NewsBites - May 2011

Tribunals update

The Tribunals Service is coping with the demands of an increased workload. In the 11 months up to February 2011, it received a quarter more appeals than in the previous 11 months, but cleared 36 per cent more, according to the latest statistics.

In February 2011, it dealt with more social security and child support claims than it received for the second month running. In three of the last four months it disposed of more employment support allowance and incapacity benefit cases than it received.

London Legal Walk 2011

The London Legal Support Trust is inviting all who can make it to join in with its seventh London Legal sponsored walk on 16 May. The 10km walk starts at the Royal Courts of Justice at 5.30pm, and takes walkers in a loop out to the Serpentine in Hyde Park and back to the Law Society. Funds raised will assist legal advice centres in and around London. To enter, please e-mail chair@londonlegalsupporttrust.org.uk.

Standards matter

The Ministry of Justice has published revised Probation National Standards, which will be implemented over the next year. The revisions aim to cut red tape, eliminate box-ticking, remove unnecessary tasks and allow frontline probation staff to manage their work with offenders as the risks of each case demands.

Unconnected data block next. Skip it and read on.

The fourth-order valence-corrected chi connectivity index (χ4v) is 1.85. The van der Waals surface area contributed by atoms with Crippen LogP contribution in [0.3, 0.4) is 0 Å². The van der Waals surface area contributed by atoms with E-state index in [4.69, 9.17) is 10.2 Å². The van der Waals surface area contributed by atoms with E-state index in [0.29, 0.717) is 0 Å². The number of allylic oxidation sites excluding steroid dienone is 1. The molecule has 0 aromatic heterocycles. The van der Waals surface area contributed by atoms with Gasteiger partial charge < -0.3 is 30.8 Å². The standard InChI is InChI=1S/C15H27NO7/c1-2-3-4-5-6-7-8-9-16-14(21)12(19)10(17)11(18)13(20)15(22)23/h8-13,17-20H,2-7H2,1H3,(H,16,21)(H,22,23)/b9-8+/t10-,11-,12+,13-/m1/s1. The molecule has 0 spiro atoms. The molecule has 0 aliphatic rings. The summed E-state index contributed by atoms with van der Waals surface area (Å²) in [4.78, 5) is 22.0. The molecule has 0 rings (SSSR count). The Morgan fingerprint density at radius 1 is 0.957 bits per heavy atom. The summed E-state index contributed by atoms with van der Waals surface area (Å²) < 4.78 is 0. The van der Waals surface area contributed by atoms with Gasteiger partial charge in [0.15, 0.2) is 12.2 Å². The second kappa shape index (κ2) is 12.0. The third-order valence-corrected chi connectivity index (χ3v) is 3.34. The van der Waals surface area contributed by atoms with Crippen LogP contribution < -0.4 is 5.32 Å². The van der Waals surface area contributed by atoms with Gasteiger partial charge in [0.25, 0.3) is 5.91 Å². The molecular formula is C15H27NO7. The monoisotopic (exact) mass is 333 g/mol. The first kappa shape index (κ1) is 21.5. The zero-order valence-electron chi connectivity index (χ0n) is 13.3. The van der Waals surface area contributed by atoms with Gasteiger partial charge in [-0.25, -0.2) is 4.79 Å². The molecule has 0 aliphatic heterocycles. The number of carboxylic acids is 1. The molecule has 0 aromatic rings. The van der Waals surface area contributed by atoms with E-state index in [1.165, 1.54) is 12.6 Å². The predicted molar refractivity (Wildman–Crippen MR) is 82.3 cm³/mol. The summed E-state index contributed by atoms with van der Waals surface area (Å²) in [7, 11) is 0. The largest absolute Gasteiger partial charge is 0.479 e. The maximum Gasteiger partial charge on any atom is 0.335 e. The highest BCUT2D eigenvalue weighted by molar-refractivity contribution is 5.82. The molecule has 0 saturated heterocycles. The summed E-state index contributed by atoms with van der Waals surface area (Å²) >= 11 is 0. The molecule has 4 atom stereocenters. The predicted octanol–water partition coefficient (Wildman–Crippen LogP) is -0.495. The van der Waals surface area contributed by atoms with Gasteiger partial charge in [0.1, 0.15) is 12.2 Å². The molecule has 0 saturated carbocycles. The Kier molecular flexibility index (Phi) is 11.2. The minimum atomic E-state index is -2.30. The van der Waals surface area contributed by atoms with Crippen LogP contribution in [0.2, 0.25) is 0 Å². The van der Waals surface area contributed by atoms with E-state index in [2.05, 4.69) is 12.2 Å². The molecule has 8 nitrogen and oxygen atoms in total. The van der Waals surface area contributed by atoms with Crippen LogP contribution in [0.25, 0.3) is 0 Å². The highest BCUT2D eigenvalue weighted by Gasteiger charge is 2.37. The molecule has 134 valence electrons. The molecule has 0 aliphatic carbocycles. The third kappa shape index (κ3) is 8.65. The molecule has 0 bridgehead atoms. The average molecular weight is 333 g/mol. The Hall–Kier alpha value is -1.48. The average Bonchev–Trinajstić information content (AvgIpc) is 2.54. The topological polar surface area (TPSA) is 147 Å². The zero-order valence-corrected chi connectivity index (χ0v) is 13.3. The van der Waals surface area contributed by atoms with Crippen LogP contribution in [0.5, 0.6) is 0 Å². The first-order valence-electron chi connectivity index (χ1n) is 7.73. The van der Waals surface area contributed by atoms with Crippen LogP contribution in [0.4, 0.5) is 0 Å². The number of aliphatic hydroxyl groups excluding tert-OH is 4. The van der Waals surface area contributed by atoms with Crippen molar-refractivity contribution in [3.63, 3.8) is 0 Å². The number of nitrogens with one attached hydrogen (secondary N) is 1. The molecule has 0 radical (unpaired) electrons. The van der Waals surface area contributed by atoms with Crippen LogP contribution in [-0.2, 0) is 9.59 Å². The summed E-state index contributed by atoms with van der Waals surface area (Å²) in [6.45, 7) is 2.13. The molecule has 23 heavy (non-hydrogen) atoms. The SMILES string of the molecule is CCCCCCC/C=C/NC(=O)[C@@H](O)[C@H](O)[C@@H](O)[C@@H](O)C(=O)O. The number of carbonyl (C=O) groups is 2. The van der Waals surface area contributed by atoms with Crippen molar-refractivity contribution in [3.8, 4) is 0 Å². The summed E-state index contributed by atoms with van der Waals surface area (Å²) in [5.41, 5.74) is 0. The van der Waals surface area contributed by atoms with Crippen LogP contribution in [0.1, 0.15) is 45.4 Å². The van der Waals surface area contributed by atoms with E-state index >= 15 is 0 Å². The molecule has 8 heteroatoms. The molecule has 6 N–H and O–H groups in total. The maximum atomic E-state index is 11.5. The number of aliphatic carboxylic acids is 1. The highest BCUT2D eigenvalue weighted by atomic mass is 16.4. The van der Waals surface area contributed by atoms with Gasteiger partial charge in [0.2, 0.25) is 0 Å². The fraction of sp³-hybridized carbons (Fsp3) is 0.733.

Prisons Ombudsman

Nigel Newcomen, currently HM Deputy Chief Inspector of Prisons, has been selected as the new Prisons and Probation Ombudsman. The Ombudsman provides independent adjudication of complaints from prisoners and immigration detainees. He reports to the Justice Secretary on prisons and to the Home Secretary on immigration.

A Bar first

Sentencing policy was put under the spotlight at last month’s inaugural “Bar Debate” at the Old Bailey. A high-profile panel and invited audience took part in a lively debate on the theme of “Bang ‘em up Britain: Are we taking a rational approach to sentencing policy?”
The bi-annual debates aim to provide a platform to discuss important issues relating to law and justice. Peter Lodder QC, chairman of the Bar, said: “There could be no better place to discuss penal policy than the courtroom in which some of this country’s most notorious criminals, including Dr Crippen, the Yorkshire Ripper and Ruth Ellis were sentenced (see pp 5 & 12).
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